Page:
This is the first part of two posts analyzing Louisiana’s 2003 gubernatorial election, in which Republican candidate Bobby Jindal narrowly lost to lieutenant governor Kathleen Blanco. The second part can be found here.
Bobby Jindal’s Strange Coalition
In 2003, an ambitious Bobby Jindal ran for Louisiana governor against Democratic candidate Kathleen Blanco. Despite holding a narrow polling lead throughout most of the campaign, Mr. Jindal ended up losing by a three-point margin.
The story of the coalition that voted for Mr. Jindal, however, constitutes quite the interesting tale. It is much different from the Republican base as commonly envisioned in the Deep South.
To begin, let’s take a look at a map of the election – which is also substantially different from most modern electoral maps. Here it is:
The first thing that strikes the eye is the sheer number of parishes Mr. Jindal lost. He was absolutely crushed in rural Louisiana.
This is a remarkable thing. In the United States of today, it is usually an accomplishment for a Democrat to win a state’s rural counties, even in a landslide. Democrats almost never win the rural vote when the election is close.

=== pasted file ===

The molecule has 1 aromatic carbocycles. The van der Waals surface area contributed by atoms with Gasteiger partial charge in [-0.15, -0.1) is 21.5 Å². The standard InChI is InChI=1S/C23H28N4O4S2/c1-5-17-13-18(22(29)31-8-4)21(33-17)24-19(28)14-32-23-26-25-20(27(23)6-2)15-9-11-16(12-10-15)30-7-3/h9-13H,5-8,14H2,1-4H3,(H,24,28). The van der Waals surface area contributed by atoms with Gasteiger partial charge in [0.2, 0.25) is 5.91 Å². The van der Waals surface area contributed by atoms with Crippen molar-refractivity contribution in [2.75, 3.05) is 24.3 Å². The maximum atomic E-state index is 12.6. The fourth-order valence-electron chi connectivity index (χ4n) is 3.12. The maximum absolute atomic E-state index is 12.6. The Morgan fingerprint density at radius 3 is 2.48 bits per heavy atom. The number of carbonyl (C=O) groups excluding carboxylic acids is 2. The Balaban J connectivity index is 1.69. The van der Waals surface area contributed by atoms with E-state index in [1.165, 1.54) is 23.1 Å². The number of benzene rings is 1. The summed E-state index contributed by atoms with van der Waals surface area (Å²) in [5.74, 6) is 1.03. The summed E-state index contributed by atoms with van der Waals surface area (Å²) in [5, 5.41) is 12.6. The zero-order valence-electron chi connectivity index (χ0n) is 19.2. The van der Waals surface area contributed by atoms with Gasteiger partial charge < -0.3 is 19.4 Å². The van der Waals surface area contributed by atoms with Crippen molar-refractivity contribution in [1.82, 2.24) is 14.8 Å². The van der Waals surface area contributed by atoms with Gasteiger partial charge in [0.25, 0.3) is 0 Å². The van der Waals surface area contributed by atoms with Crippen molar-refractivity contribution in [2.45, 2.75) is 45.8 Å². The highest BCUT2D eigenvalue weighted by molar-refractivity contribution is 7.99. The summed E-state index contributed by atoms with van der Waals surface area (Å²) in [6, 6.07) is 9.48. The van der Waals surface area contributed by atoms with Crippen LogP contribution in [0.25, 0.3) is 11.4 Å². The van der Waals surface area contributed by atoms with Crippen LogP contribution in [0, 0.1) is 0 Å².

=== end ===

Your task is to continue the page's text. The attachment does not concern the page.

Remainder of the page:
Mr. Jindal, of course, got 48% of the vote somewhere. As it turns out, these votes came mainly from the state’s most populous parishes. The state’s most populous parish – Jefferson Parish – voted for Mr. Jindal by more than a 3-to-2 margin. In New Orleans, with the endorsement of Mayor Ray Nagin, Mr. Jindal did as well as possible for a Republican, winning almost one-third of the vote.
In other words, Mr. Jindal used strong margins from metropolitan, suburban Louisiana to counter Ms. Blanco’s rural strength and New Orleans – a strategy more familiar to Democrats than Republicans.
Here is a more “normal” election in Louisiana:
Although it does not look like it, Republican candidate Suzanne Terrell did only one point better than Mr. Jindal.
There are substantial differences in their coalitions, however. Ms. Terrell did worse in the populous southeast, although the map does not show it well. She lost Baton Rouge (which Mr. Jindal won) and took only one-fifth of the vote in New Orleans, compared to the one-third Mr. Jindall racked up.
On the other hand, Ms. Terrell performed far better in rural, northern Louisiana – winning a number of thinly populated, poor parishes that Mr. Jindal lost. It was Mr. Jindal’s performance that constituted the aberration; deeply conservative, these parishes are a core part of the Republican base.
The next section will focus on the racial dynamics that caused this effect.